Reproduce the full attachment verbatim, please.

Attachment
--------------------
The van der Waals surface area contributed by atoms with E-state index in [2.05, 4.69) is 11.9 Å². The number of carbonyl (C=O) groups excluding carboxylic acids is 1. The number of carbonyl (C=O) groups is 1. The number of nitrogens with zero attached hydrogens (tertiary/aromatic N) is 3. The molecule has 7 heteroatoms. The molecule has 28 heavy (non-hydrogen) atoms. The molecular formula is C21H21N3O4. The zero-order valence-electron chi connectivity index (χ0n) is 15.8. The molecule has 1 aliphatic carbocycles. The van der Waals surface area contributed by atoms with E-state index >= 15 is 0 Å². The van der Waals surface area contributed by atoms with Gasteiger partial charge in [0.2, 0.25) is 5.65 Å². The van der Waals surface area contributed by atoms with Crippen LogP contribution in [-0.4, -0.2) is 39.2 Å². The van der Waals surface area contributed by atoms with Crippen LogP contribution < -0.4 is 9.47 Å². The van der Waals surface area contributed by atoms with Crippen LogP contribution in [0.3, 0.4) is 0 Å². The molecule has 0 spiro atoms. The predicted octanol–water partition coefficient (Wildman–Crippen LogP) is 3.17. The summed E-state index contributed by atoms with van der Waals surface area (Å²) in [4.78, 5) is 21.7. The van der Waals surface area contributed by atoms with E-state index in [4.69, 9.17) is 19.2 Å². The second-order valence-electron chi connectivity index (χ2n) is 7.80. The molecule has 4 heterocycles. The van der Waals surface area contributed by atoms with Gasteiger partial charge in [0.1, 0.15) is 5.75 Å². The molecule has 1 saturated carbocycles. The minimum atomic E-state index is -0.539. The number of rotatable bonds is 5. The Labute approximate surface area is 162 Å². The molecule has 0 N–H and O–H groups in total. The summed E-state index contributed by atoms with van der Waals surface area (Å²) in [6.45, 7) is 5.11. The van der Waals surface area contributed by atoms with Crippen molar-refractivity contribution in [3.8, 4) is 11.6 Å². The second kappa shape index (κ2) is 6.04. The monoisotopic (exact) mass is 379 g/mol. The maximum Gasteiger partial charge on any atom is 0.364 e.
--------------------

The van der Waals surface area contributed by atoms with E-state index in [2.05, 4.69) is 11.9 Å². The number of carbonyl (C=O) groups excluding carboxylic acids is 1. The number of carbonyl (C=O) groups is 1. The number of nitrogens with zero attached hydrogens (tertiary/aromatic N) is 3. The molecule has 7 heteroatoms. The molecule has 28 heavy (non-hydrogen) atoms. The molecular formula is C21H21N3O4. The zero-order valence-electron chi connectivity index (χ0n) is 15.8. The molecule has 1 aliphatic carbocycles. The van der Waals surface area contributed by atoms with E-state index >= 15 is 0 Å². The van der Waals surface area contributed by atoms with Gasteiger partial charge in [0.2, 0.25) is 5.65 Å². The van der Waals surface area contributed by atoms with Crippen LogP contribution in [-0.4, -0.2) is 39.2 Å². The van der Waals surface area contributed by atoms with Crippen LogP contribution < -0.4 is 9.47 Å². The van der Waals surface area contributed by atoms with Crippen LogP contribution in [0.3, 0.4) is 0 Å². The molecule has 0 spiro atoms. The predicted octanol–water partition coefficient (Wildman–Crippen LogP) is 3.17. The summed E-state index contributed by atoms with van der Waals surface area (Å²) in [4.78, 5) is 21.7. The van der Waals surface area contributed by atoms with E-state index in [4.69, 9.17) is 19.2 Å². The second-order valence-electron chi connectivity index (χ2n) is 7.80. The molecule has 4 heterocycles. The van der Waals surface area contributed by atoms with Gasteiger partial charge in [0.1, 0.15) is 5.75 Å². The molecule has 1 saturated carbocycles. The minimum atomic E-state index is -0.539. The number of rotatable bonds is 5. The Labute approximate surface area is 162 Å². The molecule has 0 N–H and O–H groups in total. The summed E-state index contributed by atoms with van der Waals surface area (Å²) in [6.45, 7) is 5.11. The van der Waals surface area contributed by atoms with Crippen molar-refractivity contribution in [3.8, 4) is 11.6 Å². The second kappa shape index (κ2) is 6.04. The monoisotopic (exact) mass is 379 g/mol. The maximum Gasteiger partial charge on any atom is 0.364 e.